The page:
Invitation to participate
21st Annual Supercomputing Challenge
Register at http://www.challenge.nm.org.
If you want your students to
- Have the research skills required for the process of scientific inquiry
- Be confident with complex math and technological problem solving techniques
- Be able to articulate their own ideas as well as communicate with others and
work as a team
Then your school will want to participate in the
Supercomputing Challenge. The Challenge is organized and administered by Los
Alamos National Laboratory, and other academic, research and high-technology
organizations. The Challenge draws teams of middle school and high school
students who learn to model important real world problems, and explore
computational approaches to their solutions.
Here are some sample questions teams might wish to answer:
Is our county going to run out of water? Does is rain more on weekends?
How can self-care help in the
prevention of disease? What is the likelihood that the deer population in
Bandelier will run out of grassland?
Teams from around the state participate to learn about the
challenges facing their environment, to better understand properties of the
physical universe, to look at trends in the social sciences that have
implications for their own lives, and to develop useful career preparation
skills such as teamwork, oral, written and visual communication, problem
solving, and project follow-through. Last year, some teams chose Java or C++
to implement computational models. Other teams elected to model complex
systems using agent based modeling with StarLogo TNG or NetLogo.
The Challenge Year begins with registration in September and
a Kickoff Conference in October. The year continues with an Interim report in
December, Project Evaluations in February, and Final Project Presentations and
Awards Ceremony in April at Los Alamos National Laboratory. Throughout the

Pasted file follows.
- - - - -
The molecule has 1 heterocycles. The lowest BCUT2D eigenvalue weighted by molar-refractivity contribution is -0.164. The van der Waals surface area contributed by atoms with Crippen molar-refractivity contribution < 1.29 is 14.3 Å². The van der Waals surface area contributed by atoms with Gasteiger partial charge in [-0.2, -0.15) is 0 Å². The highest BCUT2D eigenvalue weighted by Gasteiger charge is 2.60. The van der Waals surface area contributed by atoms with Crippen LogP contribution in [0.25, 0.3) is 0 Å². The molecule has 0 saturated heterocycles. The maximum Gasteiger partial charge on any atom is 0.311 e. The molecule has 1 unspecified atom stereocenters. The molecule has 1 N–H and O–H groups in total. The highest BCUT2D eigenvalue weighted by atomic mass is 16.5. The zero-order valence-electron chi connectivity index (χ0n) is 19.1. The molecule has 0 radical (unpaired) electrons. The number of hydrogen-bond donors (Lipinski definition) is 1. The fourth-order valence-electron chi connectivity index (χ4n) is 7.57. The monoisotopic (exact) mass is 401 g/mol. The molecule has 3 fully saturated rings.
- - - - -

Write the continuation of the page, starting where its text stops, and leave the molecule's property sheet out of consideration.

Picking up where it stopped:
year, scientists from Los Alamos National Laboratory, Sandia National
Laboratories, technology and business companies, and the state colleges and
universities work with students and teacher-sponsors to provide initial and
ongoing training in computational methods and scientific modeling. They
evaluate project ideas, steer student teams towards successful completion of
their work, and evaluate projects at mid-term and final judging events.
Costs are minimal for students: major funding comes from the
National Labs and other businesses and individual sponsors.
To register, to find out more about our sponsors, to see
past student projects, to read about the awards,
prizes and scholarships presented at Los Alamos,
to learn about the Sandia Spring Tour, or to see if your school has
participated in the past, visit our website at http://www.challenge.nm.org. Please
write to consult
@ challenge.nm.org if you have questions or would like to receive more
information. Online registration is at http://www.challenge.nm.org
As New Mexico addresses its workforce needs for the 21st
century, it has become obvious that the 8,200 plus students who have
participated in the Challenge are better prepared to plan for careers in the
high-tech industry. Colleges and employers seek the skills that Challenge
participants develop. We hope that you will encourage your students to form
Take the Challenge!
Teachers, post the flyer to
solicit students or edit the Word
version of the flyer and add your contact information.